— Beyond all these tips, though, there’s one thing I want to leave you with: the fact that no-one is born able to write.
This can sometimes be tricky to get to grips with when you’re new to writing: but if you’re writing piece of fiction, you need to choose between past and present tense.
You can tell the story as though it’s already happened: Sometimes, there’s a place for switching from past to present tense or vice versa – but be careful that you don’t switch accidentally.
If you use the same word repeatedly within a short space of time, it can start to stand out for the reader and become a distraction from your writing.
This is particularly true of unusual words (I read a novel recently by an author with a particular liking for the word “stolid”).
Or perhaps it’s the other way round: you have some time during the week while your kids are at school, but your weekends are packed with activities.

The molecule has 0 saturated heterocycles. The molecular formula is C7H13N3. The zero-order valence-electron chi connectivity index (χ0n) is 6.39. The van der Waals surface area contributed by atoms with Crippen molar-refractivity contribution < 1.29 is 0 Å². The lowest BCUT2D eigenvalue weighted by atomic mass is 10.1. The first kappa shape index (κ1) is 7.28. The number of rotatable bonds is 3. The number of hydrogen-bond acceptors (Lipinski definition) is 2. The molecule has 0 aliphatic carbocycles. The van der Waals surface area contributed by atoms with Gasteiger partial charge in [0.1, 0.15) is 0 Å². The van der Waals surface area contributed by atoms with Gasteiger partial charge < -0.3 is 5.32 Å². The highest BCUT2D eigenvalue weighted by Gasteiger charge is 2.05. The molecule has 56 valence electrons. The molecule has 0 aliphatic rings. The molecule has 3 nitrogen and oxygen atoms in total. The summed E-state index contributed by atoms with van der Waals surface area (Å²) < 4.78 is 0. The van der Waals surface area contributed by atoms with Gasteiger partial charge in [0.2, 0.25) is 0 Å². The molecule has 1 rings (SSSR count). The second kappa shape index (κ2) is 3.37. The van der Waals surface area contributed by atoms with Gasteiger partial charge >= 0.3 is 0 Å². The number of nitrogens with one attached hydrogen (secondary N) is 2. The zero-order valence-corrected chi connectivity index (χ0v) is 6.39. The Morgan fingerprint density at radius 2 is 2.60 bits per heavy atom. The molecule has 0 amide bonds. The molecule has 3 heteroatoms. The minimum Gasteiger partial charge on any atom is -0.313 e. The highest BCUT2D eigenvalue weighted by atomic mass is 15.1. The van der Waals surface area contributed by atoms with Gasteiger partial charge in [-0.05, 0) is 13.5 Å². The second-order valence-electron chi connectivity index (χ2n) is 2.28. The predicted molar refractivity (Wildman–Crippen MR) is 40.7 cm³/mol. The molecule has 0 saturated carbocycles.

It’s fine to set a writing schedule that suits you and your life …
Here’s an example: John locked the door before opening the letter. ” The word “door” appears four times in that paragraph, and there’s a danger of it having a slightly comic effect.
He could hear Sue moving around in the kitchen, just outside the door. Some words are fine to repeat as often as you like, however: little ones like “a”, “the”, “and”, “he”, “she and so on.
As a beginner, you’re in a great position to try out lots of different types of writing, without needing to commit to one in particular: no-one’s (yet! So have a go at a wide range of genres and styles – you might surprise yourself with what you enjoy.
I never set out to be a freelancer (my writing dreams were all about being a novelist) …